in the plane on the runway last night, preparing for take-off: I always squeeze my eyes shut and pretend it's not happening. take-off, that is. I never like to think about what's actually happening in those moments.
I could see the manhattan skyline from my tiny rectangular window. the faint lights of the empire state building, the chrysler building. and the bridge lights, they looked like giant glittery garlands draped over the city. someone behind me was sucking on a cough drop. I could smell something strong and medicinal, something like eucalyptus. the people across the aisle were already sleeping soundly and the small bright light above me felt like my own private spotlight. I've always loved that. if you fly at night and turn that thing on, you feel like you could have your own show. like if you had a microphone and a clove cigarette, you'd be all set to growl out poetry to whoever might listen.
the pilot began whispering (really, he was whispering) something about take-off and I couldn't really hear him. not so much because he was whispering but because I was deep into all the thinking-- about all the things I did and did not do. I was thinking of what kind of job I could dream up that might require trips to new york on the regular but also allow me to maintain status as a full time mama. I was already planning my next trip, compiling every kind of mental list imaginable. so much going through my head and looping repeatedly. all of it so that my mind would not go where I didn't really want it to go. I didn't want to think about those last minutes with my brother. how he rode in the cab with me all the way to la guardia and stayed with me up until the very last minute. how we made small talk over hot tea and pretended like it wasn't the end. how he squeezed every last drop out of our time together. and it really doesn't matter how old you are or how many hundreds of times you have done it, saying goodbye is the most heartbreaking sort of thing to do. because you never want to think about how long it may be until the next time or that it may actually be the last time. you don't want to think about all the things you should or shouldn't have said.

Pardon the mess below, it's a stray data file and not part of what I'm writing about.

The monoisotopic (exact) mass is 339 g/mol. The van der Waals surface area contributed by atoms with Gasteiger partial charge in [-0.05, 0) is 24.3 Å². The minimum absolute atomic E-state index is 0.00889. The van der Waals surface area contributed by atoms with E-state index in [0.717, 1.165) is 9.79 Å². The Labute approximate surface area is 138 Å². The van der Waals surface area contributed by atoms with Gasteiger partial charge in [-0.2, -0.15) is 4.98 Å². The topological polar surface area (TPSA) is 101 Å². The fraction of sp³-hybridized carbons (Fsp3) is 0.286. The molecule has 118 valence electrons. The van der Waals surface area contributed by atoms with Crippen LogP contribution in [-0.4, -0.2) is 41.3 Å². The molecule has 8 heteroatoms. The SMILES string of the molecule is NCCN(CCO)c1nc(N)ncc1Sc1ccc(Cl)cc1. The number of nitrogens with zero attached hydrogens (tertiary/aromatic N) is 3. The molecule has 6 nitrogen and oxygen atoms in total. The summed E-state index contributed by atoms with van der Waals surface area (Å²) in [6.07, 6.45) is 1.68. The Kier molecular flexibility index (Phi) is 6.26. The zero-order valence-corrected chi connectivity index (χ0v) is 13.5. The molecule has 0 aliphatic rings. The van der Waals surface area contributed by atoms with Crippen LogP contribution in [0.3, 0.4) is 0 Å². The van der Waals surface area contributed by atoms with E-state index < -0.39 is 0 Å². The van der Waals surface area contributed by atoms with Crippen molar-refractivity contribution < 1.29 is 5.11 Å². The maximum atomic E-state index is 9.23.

he waved at me as I stood in line at the security check point. I thought he'd already gone on, but there he was. waving and half-smiling, one last time before he finally walked away. I fumbled with my bags then, tried to get them into the grey plastic trays as quickly as possible. I could feel the restlessness of people behind me and bristled at the thought. I yanked my boots off and slammed them into the bin. one glance back at everyone and I knew I'd made my point. and I didn't want to cry, not then but I could feel it coming-- watery eyes and that unmistakable feeling in my chest. I fought it. not under these harsh fluorescent lights, I thought. not in front of the security person who looked ridiculously bored, not while I was struggling with a wayward purse strap and wondering if my feet smelled. I stuffed the sadness someplace in the back where I knew it would be safe, someplace I might never get around to finding it. I walked towards the gate.
and then all of the sudden we were taking off. I swear I felt my stomach drop seventeen different times. I kept my eyes wide open, though. I didn't want to miss anything.